Another help to reading boring books is to think of it more as a study rather than reading. You do not merely read St. Thomas Aquinas, you must study his work. St. Thomas Aquinas is a particularly good example because of his organization in writing: if the reader wishes to study the unity of God for example, he need only flip to that particular question in the Summa Theologica.
Reading versus Studying is an important distinction, because reading is sometimes construed as only consumptive like television, whereas studying is about gaining additional knowledge. When you pick up Aristotle’s Metaphysics, understand that you must study the book; it is impossible to just read it and glean any meaning from it.
In school, it was thought the faster readers were the better readers, but this is only true if the faster reader gets the meaning of his reading material. It is not at all how fast you read, it is about how much you absorb and remember from the book; reading a book without piercing its surface is vain reading, unless of course, the book lacks depth in the first place. Much like approaching a new piece of music, reading slowly and carefully is strongly advised, lest you misunderstand.
Again, there is the rudimentary skill of reading which is enough to read ridiculous advertisements, and the far more difficult apprehension found only in concentrated study. To do the latter, reading slowly is a must.
Where to Read
When reading boring books, where you read them is surprisingly important. It is unnecessarily difficult to read these books in a distracting environment. Find a quiet, well-lit, and comfortable place to read. I have a reading area set up in my bedroom, a large armchair and ottoman with a lamp. It is comfortable enough to read, but not so comfortable that I am likely fall asleep. Very few distracting sounds penetrate to this area as well.
I advise against reading difficult books in bed, because the bed is too relaxed and causes the mind to become lax with drowsiness. Sitting upright in a chair is much better for difficult or boring books; save the bed reading for easy books.
If you so have the opportunity, reading out in nature can be quite hospitible as well. The fresh air and bird calls can be quite conducive to productive study as long as distractions like biting insects are kept at a minimum. There is a small mountain not far from me that I have occaisonally gone up on to read in quietude.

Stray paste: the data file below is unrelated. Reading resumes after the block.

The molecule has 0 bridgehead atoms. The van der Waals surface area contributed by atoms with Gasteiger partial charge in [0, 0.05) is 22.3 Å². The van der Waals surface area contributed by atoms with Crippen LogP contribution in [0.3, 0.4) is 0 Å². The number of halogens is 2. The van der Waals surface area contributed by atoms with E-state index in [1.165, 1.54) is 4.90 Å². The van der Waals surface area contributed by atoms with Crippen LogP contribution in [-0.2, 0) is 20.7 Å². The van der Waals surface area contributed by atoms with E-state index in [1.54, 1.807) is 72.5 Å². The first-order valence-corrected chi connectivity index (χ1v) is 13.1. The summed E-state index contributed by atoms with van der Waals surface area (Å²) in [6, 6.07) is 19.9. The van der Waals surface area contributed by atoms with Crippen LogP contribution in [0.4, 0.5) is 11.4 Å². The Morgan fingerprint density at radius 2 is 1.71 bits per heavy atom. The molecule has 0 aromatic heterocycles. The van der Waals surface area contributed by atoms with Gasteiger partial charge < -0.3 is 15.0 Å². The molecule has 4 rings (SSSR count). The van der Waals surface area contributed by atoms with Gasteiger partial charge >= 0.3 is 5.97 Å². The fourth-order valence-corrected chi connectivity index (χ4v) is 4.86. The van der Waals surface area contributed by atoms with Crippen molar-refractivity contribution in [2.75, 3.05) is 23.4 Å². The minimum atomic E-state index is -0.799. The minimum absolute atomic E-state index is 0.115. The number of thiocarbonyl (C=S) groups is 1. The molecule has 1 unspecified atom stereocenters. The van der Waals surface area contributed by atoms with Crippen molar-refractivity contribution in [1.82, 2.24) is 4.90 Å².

Get A Dictionary
No, not some dictionary app on your phone, get a physical dictionary at your local thrift shop and put it accessibly in your reading area. The phone screen distracts us for a multitude of reasons, but picking up the dictionary to define “enthymeme” only slightly breaks one’s reading concentration. In order to deal with the technical language that boring books use, a dictionary is indispensable.
Also, physical dictionaries are static objects, that is, their definitions do not magically change at the whims of social engineers behind modern online dictionaries. Online dictionaries may be worth having for convenience on-the-go, but never take them as seriously as an old hard-bound dictionary.
Consider A Reading Notebook
I have only occaisonally done this myself, but I will mention it if it helps others. The legendary composer Ludwig van Beethoven kept a diary in which he wrote down things he thought worth remembering, either from books he read or musicians he spoke to. I personally find the practice a little tedious, but I can see the obvious advantage. One can write down his main takeaways from each boring book he reads as well as important quotes on particulars.
At the very least, I would suggest marking up the books with highlighters or pen if they are yours. It is a low-effort way of marking important things, but not nearly as organized as the above method. Especially for larger books, one should really notate things in a separate notebook simply because one cannot just “flip through” the Bible to find their notes.
I often tell my piano students at the end of their lessons to go home and immediately work on whatever we worked on together to help solidify the new information in their minds. A similar approach needs to be taken after or while reading a boring book: thinking about what the book is saying and how it applies realistically is of utmost importance; we must not read in a vacuum, as if the book is totally irrelevant to “real life.” Further, taking a few moments between chapters to contemplate what was read is a good practice for the more difficult topics, especially if that chapter is foundational to the next chapter. Here, the reading notebook aforementioned may come in handy yet again.
While I am sure there are strategies I have left out, the above tips should serve to help those who wish to read boring but important books. I felt the struggle of trying to read difficult things when I first took up serious study of philosophy and theology, but with a systematic approach and careful reading, we can get closer to what St. Thomas Aquinas was rumored to have once said when asked what he was most grateful to God for (paraphrased):
“That I have understand everything I have ever read.”